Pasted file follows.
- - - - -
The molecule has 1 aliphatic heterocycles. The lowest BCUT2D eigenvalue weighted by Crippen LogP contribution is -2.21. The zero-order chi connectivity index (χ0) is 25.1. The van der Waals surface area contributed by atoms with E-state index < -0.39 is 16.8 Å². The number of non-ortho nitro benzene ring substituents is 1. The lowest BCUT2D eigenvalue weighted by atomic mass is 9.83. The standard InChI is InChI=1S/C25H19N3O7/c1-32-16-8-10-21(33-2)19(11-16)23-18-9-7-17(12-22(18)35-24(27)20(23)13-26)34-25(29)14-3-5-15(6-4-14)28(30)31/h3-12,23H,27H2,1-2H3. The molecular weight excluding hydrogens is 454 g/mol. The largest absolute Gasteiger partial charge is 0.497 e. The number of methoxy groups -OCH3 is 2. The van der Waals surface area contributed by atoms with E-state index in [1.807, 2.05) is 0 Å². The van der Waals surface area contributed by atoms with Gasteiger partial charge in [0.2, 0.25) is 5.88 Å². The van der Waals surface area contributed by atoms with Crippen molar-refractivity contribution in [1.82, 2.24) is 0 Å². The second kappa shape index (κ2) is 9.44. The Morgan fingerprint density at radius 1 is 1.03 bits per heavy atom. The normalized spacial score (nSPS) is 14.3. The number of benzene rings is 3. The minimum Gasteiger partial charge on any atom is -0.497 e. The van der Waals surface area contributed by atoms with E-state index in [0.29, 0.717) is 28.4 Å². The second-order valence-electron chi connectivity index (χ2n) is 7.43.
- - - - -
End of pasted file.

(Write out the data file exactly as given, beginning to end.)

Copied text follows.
The molecule has 1 aliphatic heterocycles. The lowest BCUT2D eigenvalue weighted by Crippen LogP contribution is -2.21. The zero-order chi connectivity index (χ0) is 25.1. The van der Waals surface area contributed by atoms with E-state index < -0.39 is 16.8 Å². The number of non-ortho nitro benzene ring substituents is 1. The lowest BCUT2D eigenvalue weighted by atomic mass is 9.83. The standard InChI is InChI=1S/C25H19N3O7/c1-32-16-8-10-21(33-2)19(11-16)23-18-9-7-17(12-22(18)35-24(27)20(23)13-26)34-25(29)14-3-5-15(6-4-14)28(30)31/h3-12,23H,27H2,1-2H3. The molecular weight excluding hydrogens is 454 g/mol. The largest absolute Gasteiger partial charge is 0.497 e. The number of methoxy groups -OCH3 is 2. The van der Waals surface area contributed by atoms with E-state index in [1.807, 2.05) is 0 Å². The van der Waals surface area contributed by atoms with Gasteiger partial charge in [0.2, 0.25) is 5.88 Å². The van der Waals surface area contributed by atoms with Crippen molar-refractivity contribution in [1.82, 2.24) is 0 Å². The second kappa shape index (κ2) is 9.44. The Morgan fingerprint density at radius 1 is 1.03 bits per heavy atom. The normalized spacial score (nSPS) is 14.3. The number of benzene rings is 3. The minimum Gasteiger partial charge on any atom is -0.497 e. The van der Waals surface area contributed by atoms with E-state index in [0.29, 0.717) is 28.4 Å². The second-order valence-electron chi connectivity index (χ2n) is 7.43.